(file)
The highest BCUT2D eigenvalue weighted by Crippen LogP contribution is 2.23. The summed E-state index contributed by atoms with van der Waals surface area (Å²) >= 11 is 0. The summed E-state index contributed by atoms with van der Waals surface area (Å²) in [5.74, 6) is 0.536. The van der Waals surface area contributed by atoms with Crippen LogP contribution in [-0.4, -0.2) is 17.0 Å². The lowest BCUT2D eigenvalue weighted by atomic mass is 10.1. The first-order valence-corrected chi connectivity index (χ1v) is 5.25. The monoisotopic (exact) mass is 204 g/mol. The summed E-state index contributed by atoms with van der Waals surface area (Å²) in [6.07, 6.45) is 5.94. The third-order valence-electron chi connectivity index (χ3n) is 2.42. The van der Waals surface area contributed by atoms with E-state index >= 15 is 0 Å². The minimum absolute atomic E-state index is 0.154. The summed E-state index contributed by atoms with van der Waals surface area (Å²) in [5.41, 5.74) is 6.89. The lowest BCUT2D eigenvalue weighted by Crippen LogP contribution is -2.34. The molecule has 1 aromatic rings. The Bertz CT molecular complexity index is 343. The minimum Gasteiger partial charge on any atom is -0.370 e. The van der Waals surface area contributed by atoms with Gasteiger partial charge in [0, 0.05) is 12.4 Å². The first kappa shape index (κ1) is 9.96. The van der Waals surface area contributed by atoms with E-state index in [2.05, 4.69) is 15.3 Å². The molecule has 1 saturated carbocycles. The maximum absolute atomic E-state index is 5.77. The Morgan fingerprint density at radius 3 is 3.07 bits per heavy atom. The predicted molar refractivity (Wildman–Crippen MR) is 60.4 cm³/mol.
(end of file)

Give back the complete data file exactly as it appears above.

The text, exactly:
The highest BCUT2D eigenvalue weighted by Crippen LogP contribution is 2.23. The summed E-state index contributed by atoms with van der Waals surface area (Å²) >= 11 is 0. The summed E-state index contributed by atoms with van der Waals surface area (Å²) in [5.74, 6) is 0.536. The van der Waals surface area contributed by atoms with Crippen LogP contribution in [-0.4, -0.2) is 17.0 Å². The lowest BCUT2D eigenvalue weighted by atomic mass is 10.1. The first-order valence-corrected chi connectivity index (χ1v) is 5.25. The monoisotopic (exact) mass is 204 g/mol. The summed E-state index contributed by atoms with van der Waals surface area (Å²) in [6.07, 6.45) is 5.94. The third-order valence-electron chi connectivity index (χ3n) is 2.42. The van der Waals surface area contributed by atoms with E-state index >= 15 is 0 Å². The minimum absolute atomic E-state index is 0.154. The summed E-state index contributed by atoms with van der Waals surface area (Å²) in [5.41, 5.74) is 6.89. The lowest BCUT2D eigenvalue weighted by Crippen LogP contribution is -2.34. The molecule has 1 aromatic rings. The Bertz CT molecular complexity index is 343. The minimum Gasteiger partial charge on any atom is -0.370 e. The van der Waals surface area contributed by atoms with Gasteiger partial charge in [0, 0.05) is 12.4 Å². The first kappa shape index (κ1) is 9.96. The van der Waals surface area contributed by atoms with E-state index in [2.05, 4.69) is 15.3 Å². The molecule has 1 saturated carbocycles. The maximum absolute atomic E-state index is 5.77. The Morgan fingerprint density at radius 3 is 3.07 bits per heavy atom. The predicted molar refractivity (Wildman–Crippen MR) is 60.4 cm³/mol.